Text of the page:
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How do I get the error code of Program 1 if it's being piped thru Program 2?

Posted on 2008-11-03
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Last Modified: 2010-04-22
In bash, I'm using a line like this:
program1 | program2

I want to get the error code program1 returns but "echo $?" will  always return 0 because program2 always succeeds.

Any ideas?
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Question by:jasonzx
8 Comments
 
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by:jools
Comment Utility
depends what you want to do, if you only want to execute program 2 if program 1 is ok you can use `&&`
or separate the programs;

program1 > /tmp/log1 2>&1
echo $?
[whatever]
cat /tmp/log1 | program2


give us a bit more info for your overall goal...

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by:jasonzx
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I'm using an app called ntfsresize to resize a partition. The output of the command is being piped thru grep and tr to extract the % complete. All of this is wrapped up in a dialog line which displays a progress bar on the screen. ntfsresize sometimes fails(ie: if the volume is marked dirty). I want to know when it fails so I can tell the user to reboot and run chkdsk from Windows.
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by:jools
Comment Utility
Would it be better to just let the process run so you can check the halt code which is the bit that matters.

or do something like;

echo "Please Wait...this may take some time so go and get a cuppa!"
ntfsresize <whatever-you-have-here> > /tmp/logfile 2>&1
ERR=$?
if [[ $ERR -ne 0 ]]
then
   echo Woopsy!
else
   echo Yippeee!
fi


You could probably do something with `wait` and check the logs but why bother???

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by:jasonzx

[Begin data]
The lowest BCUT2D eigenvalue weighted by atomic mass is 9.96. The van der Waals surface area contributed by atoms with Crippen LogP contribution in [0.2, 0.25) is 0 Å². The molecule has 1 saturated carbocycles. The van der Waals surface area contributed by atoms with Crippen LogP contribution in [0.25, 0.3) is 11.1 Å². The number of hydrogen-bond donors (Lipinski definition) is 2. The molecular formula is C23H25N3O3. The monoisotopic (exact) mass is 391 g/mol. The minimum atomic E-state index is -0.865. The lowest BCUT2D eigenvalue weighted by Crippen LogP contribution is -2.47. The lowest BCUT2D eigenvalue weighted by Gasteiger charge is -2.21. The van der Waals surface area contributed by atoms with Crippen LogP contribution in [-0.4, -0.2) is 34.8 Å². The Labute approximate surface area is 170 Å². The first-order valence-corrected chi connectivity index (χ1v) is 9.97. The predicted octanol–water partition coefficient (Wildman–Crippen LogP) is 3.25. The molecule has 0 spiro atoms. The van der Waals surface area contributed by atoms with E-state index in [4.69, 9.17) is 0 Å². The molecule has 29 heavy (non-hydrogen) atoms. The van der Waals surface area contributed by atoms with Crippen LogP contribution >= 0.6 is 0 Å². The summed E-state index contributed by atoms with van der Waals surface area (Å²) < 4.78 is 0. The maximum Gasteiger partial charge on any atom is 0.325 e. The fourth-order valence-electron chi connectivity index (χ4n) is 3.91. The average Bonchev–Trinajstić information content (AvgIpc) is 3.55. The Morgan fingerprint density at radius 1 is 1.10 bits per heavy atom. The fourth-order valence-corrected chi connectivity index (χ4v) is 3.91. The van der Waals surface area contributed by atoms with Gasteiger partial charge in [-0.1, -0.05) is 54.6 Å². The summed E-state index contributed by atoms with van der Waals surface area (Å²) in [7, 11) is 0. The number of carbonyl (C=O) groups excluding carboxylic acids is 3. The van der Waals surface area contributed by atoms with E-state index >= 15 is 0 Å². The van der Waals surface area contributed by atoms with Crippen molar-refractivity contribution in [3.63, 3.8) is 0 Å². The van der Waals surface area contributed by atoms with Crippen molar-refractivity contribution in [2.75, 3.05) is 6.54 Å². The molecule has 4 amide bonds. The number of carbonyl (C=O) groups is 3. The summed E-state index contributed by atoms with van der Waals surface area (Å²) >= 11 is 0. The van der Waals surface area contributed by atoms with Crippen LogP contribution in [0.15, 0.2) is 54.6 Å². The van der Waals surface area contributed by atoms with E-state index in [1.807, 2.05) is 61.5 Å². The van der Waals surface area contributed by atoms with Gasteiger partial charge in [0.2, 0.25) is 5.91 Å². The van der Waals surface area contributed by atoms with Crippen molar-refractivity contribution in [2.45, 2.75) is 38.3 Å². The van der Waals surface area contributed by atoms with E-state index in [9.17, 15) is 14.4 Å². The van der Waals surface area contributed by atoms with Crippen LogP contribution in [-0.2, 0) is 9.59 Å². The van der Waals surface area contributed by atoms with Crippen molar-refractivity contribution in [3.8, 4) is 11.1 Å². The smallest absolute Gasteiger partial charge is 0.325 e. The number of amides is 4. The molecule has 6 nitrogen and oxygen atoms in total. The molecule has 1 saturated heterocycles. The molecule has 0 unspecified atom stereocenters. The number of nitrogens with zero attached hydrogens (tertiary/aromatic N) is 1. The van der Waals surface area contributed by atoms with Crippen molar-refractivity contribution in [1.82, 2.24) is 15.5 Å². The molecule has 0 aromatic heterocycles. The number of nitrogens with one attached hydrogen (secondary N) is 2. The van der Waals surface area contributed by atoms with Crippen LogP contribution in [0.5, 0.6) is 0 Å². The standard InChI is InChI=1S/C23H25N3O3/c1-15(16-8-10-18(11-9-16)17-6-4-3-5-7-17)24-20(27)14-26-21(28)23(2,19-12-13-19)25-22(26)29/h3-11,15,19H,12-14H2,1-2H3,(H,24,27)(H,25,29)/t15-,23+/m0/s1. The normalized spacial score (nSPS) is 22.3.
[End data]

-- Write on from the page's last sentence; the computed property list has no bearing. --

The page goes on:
Comment Utility
Maybe I missed something. How does that work if ntfsresize is being piped? ERR would still be equal to 0 since the other commands in the pipe succeeded.
To clarify a bit, here's the exact line I'm working with:
$DIALOG --gauge "Resizing NTFS partition" 7 75 < <(ntfsresize -s $size_b $winlocation | tr '015' '\n\r' | grep "percent completed" | sed -e 's/[.][0-9][0-9] percent completed//')
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Accepted Solution

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jools earned 500 total points
Comment Utility
I was saying forget the fluffy stuff, the important bit is to find out if it completed successfully.

Unless there is something you can do if the output is put to a log file but I dont have access to a system I can try it on at the moment. Does the log file report the error or success at the end?

#!/bin/bash
ntfsresize -s $size_b $winlocation > /tmp/logfile 2>&1 &
$DIALOG --gauge "Resizing NTFS partition" 7 75 << (cat /tmp/logfile | tr '015' '\n\r' | grep "percent completed" | sed -e 's/[.][0-9][0-9] percent completed//')
RESULT=`cat /tmp/logfile | grep "ERROR"`
if [[ $RESULT = "ERROR" ]]
then
   echo "ohdear"
fi

RESULT=`cat /tmp/logfile | grep "OK"`
if [[ $RESULT = "OK" ]]
then
   echo "OK"
fi
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Author Comment

by:jasonzx
Comment Utility
Ok. I see what you're saying but I'd rather get the actual error code in-case the program throws something at me like '0 ERRORS' or in an instance or two uses 'failed' instead of 'error', etc.
Modified it a bit so this gives me what I want but it feels like a bit of a hack. Will leave the question open for a while longer to see if anyone can come up with something a little more elegant.

$DIALOG --gauge "Resizing NTFS partition" 7 75 < <(ntfsresize -bff -s $size_b $winlocation | tr '015' '\n\r' | grep "percent completed" | sed -e 's/[.][0-9][0-9] percent completed//';echo ${PIPESTATUS[0]}>/tmp/retval)
RET=`cat /tmp/retval`
if [ $RET = "0" ]
....etc

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Expert Comment

by:Tintin
Comment Utility
In bash you have the PIPESTATUS variable (actually an array) which you can use to tell the exit status of any commands in a pipe.  So in your case, you can do

program1 | program2

if [ $PIPESTATUS -ne 0 ]
then
    echo "program 1 failed"
fi
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Expert Comment

by:bishillo
Comment Utility
Try this:

{
program1
if [ $? != 0 ]
then
   ... all the checking you want ...
fi
} | program2
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